In home wiring, the color black is "hot," white is "neutral," and green or a bare wire is "ground." If you were to look inside a breaker panel, the neutral and ground are both tied to common tie-in strips, usually attached to the back of the panel. Because ground and neutral are electrically tied together, inexperienced laypersons mistakenly conclude they are the same circuit. In reality, they are not. Neutral normally carries current, whereas ground should never carry current. According to accepted wiring practices, neutral and ground should never be intermixed. Doing so invites a variety of dangers, up to and including electrical fires. If you suspect a neutral-ground reversal, have the electrical system checked out by a licensed or qualified electrician.
Breakers are designed to trip when a short happens between hot and neutral. The purpose of the ground wire is to divert the momentary surge to the ground rod. If the ground and neutral are reversed, the voltage spike may be "backfed" to the breaker instead. The end effect is the breaker may be damaged internally, and it may not function properly the next time it has to.
GFCI Malfunction Danger
A Ground Fault Circuit Interrupter (GFCI) is a specialized type of breaker, found installed in wet areas such as bathrooms or around pools. When the breaker senses a voltage surge in the ground wire, it trips. Electrician Tomi Engdahl points out that since the ground should carry no current, the GFCI senses a voltage, and may trip constantly. Conversely, some GFCIs may not trip at all when they should. The end effect is that a severe risk of electrocution is present if the GFCI malfunctions when the critical time comes for it to work correctly.
Appliances, such as refrigerators, are designed to sense current on the hot and the neutral. The ground is internally wired directly to the chassis of the appliance. If the neutral and ground are reversed, electricity is backfed through the appliance chassis. The end result is the outside cabinet, including the handle, has electricity flowing through it. If you are standing on a damp floor barefoot, electrocution is a very real danger if you grab the metal handle.
Another effect is electricity backfeeding through the chassis, which is very hard on internal components, such as motors or compressors. As a result, the longevity of the appliance is severely reduced.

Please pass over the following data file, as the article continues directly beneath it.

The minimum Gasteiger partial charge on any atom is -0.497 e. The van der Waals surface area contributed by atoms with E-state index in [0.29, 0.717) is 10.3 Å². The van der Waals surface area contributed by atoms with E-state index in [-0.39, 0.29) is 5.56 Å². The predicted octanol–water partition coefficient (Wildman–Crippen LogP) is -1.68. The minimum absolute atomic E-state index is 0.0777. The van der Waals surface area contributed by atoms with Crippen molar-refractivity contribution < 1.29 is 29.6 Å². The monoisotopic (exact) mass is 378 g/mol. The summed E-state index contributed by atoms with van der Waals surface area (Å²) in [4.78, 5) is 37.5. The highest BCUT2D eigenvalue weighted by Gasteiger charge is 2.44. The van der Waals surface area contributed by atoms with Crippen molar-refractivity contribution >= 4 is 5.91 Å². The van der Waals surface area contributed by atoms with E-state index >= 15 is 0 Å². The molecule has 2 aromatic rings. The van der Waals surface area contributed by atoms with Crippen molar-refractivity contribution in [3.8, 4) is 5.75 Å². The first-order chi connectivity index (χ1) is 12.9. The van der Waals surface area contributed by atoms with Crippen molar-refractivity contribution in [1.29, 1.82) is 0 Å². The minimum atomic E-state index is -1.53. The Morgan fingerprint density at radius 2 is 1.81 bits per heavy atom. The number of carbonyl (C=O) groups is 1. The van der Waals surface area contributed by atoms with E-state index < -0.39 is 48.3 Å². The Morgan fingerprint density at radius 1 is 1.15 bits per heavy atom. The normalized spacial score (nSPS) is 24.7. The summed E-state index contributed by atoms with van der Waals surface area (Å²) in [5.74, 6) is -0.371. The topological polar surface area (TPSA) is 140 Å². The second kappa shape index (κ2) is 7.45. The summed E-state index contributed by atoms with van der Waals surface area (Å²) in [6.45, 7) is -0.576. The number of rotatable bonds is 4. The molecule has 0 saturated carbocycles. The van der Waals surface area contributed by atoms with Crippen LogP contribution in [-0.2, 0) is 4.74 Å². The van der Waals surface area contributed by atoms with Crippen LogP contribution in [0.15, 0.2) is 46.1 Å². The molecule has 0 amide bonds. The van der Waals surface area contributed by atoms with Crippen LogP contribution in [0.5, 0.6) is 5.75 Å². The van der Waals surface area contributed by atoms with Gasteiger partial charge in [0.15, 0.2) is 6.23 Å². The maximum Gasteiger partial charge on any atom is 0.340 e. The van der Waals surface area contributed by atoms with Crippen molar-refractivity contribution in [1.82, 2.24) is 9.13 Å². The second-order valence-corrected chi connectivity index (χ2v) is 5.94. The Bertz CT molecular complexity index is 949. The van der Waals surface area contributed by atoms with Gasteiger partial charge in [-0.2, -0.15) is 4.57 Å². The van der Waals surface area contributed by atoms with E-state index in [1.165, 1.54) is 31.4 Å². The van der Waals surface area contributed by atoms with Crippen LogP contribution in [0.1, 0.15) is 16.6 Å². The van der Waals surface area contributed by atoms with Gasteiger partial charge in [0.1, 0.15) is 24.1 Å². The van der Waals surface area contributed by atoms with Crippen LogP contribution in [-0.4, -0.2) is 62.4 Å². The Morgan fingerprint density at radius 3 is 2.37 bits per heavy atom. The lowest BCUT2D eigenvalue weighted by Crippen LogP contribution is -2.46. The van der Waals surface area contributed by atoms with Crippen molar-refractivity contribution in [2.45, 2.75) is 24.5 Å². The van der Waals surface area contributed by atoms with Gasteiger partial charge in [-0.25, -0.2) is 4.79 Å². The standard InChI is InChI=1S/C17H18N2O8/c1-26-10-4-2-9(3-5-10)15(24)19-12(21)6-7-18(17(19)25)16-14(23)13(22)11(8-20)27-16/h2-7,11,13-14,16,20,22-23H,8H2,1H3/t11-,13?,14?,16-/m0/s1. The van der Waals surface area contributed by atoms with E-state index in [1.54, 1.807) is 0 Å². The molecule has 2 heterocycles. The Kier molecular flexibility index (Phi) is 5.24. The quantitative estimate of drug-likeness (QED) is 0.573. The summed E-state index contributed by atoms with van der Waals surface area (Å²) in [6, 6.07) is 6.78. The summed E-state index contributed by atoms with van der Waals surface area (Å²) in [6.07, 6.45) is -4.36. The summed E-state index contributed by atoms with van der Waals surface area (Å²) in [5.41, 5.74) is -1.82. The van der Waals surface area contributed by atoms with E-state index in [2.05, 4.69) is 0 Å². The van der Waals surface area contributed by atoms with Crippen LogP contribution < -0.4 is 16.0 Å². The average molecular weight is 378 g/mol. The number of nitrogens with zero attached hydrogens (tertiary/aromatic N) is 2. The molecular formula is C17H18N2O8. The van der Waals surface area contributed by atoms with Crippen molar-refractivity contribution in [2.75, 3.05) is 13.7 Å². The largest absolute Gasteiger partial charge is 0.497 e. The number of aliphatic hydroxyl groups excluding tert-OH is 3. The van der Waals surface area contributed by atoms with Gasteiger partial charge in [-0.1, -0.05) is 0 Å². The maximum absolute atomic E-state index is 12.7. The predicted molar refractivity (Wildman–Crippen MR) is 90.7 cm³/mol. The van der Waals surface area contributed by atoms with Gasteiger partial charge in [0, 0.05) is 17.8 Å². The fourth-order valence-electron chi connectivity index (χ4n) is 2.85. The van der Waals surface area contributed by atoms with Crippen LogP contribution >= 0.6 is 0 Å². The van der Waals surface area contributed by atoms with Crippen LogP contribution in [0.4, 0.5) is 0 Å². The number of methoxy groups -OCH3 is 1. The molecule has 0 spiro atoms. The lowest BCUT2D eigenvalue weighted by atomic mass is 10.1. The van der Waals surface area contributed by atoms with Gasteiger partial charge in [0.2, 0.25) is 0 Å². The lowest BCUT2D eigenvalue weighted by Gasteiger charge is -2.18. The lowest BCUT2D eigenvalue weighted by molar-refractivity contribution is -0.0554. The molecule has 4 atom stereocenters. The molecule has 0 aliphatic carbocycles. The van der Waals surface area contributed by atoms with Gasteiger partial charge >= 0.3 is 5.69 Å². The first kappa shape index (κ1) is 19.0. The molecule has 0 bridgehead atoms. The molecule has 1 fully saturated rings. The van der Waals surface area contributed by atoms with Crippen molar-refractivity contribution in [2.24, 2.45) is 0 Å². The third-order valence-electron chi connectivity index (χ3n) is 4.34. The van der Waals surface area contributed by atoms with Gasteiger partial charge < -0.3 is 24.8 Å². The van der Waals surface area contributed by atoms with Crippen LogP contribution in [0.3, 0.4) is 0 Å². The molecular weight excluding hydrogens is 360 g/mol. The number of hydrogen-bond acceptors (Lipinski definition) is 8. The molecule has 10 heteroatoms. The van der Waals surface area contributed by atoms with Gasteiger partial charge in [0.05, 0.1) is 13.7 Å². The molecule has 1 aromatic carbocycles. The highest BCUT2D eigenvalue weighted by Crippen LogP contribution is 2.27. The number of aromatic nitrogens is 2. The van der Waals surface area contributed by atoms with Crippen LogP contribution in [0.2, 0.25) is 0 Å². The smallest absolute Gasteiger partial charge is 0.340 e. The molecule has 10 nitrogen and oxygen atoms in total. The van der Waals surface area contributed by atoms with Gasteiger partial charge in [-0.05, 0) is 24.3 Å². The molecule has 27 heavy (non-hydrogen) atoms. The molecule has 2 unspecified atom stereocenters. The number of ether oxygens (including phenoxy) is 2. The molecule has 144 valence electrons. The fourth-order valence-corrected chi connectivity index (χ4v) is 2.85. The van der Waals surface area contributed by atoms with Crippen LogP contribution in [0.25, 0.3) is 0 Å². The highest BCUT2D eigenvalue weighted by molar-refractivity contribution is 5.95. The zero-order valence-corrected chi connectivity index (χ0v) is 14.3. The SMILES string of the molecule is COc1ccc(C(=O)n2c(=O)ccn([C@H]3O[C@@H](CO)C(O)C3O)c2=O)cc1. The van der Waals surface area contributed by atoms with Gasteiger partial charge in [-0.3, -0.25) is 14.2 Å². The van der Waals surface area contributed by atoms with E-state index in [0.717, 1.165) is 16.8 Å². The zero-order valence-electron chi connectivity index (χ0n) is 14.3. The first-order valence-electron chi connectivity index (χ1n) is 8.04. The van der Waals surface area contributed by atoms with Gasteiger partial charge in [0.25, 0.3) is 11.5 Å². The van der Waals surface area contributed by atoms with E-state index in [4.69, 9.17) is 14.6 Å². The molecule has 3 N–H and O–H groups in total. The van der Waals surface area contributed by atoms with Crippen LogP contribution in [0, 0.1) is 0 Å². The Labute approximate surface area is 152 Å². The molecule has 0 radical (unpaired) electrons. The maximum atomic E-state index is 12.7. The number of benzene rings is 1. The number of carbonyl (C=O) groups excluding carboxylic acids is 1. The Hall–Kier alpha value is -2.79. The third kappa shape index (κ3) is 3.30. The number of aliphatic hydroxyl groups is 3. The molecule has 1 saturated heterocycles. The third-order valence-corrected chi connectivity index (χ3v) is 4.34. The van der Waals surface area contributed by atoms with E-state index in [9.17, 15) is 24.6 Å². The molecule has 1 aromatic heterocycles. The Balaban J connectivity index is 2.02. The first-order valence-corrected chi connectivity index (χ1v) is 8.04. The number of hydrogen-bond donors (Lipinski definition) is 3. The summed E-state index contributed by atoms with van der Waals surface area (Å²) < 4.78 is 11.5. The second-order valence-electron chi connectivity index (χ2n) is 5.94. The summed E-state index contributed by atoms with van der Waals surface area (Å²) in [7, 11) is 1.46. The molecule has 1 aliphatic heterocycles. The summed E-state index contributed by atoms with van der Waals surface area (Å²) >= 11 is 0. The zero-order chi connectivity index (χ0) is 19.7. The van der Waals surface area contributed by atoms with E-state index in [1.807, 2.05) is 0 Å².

Ground Loop Danger
All the grounds in a home or building must have zero volts. If a neutral and ground are reversed in part of the building, grounds have voltages on them. This causes a ground loop condition. A ground loop is different voltage levels at different grounding points. Since some grounds have voltages, some appliances will not work correctly, particularly audio gear such as amplifiers. You may hear a constant buzz coming from the speakers. Also, ground loops are very hard on internal electronic components, which, over time, will eventually destroy sensitive electronics.
Electrical Fire Danger
Electrical fires are a very real danger when the ground and neutral are reversed. Dr. V. Babrauskas, lecturing at the Seventh International Fire & Materials Conference in San Francisco in 2001, described conditions that lead to an electrical fire. Babrauskas, citing extensive studies, detailed how a floating neutral or a ground fault leads to fires. A floating neutral is a condition in which the house neutral is not directly tied to the main neutral on the grid transformer. Overvoltage conditions develop between the transformer hots, leading to a house fire.
A ground fault is a defect in the grounding system. Babrauskas pointed out that because voltage is flowing where it should not, it can create sparks igniting flammable materials. Many older homes had the main ground wire tied to pipes, even natural gas lines. If voltage flows through a natural gas line, the sparks caused by stray electricity can ignite the gas.
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